It seems that the threat of defamation proceedings for blog posts is alive and well in Australia. Check out this post on The Local at blogs.com.au.
(Hat tip to the inestimable Jim Belshaw)
Has anyone else ever put comments up in online forums, or in response to newspaper stories or blog posts? If you’re reading this post, I suspect that you might have been tempted to do so. You know the drill then. You are required to enter your name in a box headed “Name”, and then you are required to enter an e-mail address. Usually, there is a disclaimer beside the box, stating “will not be published” or “for verification purposes only” or something of the sort. Perhaps you have used a psuedonym, feeling safe in the knowledge that no one will know who you are. Given a recent case in the UK, perhaps you need to mind what you say.
In Sheffield Wednesday Football Club Inc v Hargreaves  EWHC 2375 (QB), a football club, Sheffield Wednesday, and members of its board of directors sued the owner and operator of a fan website, www.owlstalk.co.uk, for defamation. The plaintiffs sought to require the website to disclose the e-mail addresses of contributors to a fan chat forum whose contributions were said to be defamatory.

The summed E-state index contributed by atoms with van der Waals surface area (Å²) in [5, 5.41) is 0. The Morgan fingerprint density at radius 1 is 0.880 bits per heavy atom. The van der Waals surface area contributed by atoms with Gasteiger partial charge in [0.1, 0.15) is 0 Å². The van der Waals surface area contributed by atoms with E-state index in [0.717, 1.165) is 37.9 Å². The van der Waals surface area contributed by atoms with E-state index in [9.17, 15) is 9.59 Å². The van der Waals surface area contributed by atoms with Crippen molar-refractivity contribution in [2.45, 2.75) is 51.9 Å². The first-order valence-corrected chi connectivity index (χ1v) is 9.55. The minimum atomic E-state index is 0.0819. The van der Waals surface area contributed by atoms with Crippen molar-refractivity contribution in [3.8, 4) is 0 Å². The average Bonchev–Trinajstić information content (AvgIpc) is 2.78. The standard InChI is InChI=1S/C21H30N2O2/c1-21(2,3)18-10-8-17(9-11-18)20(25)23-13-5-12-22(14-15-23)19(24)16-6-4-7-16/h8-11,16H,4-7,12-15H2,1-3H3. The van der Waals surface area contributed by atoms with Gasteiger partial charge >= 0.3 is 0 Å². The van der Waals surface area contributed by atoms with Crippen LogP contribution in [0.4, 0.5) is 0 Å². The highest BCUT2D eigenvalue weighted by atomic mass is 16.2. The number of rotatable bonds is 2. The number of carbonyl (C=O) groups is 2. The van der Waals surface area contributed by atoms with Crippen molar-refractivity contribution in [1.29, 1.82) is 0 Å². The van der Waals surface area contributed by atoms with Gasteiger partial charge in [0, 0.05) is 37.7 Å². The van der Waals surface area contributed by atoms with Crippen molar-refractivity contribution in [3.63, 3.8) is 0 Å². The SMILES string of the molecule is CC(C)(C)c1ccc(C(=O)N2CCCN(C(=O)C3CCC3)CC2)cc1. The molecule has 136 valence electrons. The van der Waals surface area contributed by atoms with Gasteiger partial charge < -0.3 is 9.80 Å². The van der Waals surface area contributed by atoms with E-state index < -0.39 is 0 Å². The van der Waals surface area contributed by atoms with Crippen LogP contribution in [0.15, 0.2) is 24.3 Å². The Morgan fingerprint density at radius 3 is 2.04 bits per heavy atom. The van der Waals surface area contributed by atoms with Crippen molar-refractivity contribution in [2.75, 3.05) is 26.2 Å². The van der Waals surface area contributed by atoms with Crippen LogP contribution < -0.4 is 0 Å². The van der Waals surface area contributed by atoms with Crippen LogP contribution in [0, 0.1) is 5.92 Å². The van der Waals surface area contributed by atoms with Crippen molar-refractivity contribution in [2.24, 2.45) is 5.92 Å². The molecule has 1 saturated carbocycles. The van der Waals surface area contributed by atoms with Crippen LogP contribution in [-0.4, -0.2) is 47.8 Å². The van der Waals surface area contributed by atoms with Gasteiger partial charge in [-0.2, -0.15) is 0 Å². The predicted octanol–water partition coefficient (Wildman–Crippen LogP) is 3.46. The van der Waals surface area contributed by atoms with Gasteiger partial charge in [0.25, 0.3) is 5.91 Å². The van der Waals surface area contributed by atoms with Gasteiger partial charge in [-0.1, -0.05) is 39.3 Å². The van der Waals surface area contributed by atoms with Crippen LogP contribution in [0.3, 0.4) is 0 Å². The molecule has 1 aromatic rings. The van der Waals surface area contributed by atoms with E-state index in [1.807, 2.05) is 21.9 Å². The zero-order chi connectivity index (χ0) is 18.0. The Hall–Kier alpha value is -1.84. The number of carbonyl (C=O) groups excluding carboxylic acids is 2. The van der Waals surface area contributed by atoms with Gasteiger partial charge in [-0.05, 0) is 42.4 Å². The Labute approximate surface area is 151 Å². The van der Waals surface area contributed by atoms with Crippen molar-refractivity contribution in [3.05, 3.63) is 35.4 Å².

At the outset, taking off my lawyer’s wig and adopting a practical point of view, it seems to me that if one’s fans are already offside, then suing those who are critical of your management isn’t going to increase your popularity with the fan base… Just a thought.
In any case, the comments were made by some 11 anonymous contributors, all of whom were fans of Sheffield Wednesday. All of the comments were scathing about the way in which the plaintiff chairmen/directors and others had managed the club.
Richard Parkes QC said at the outset at :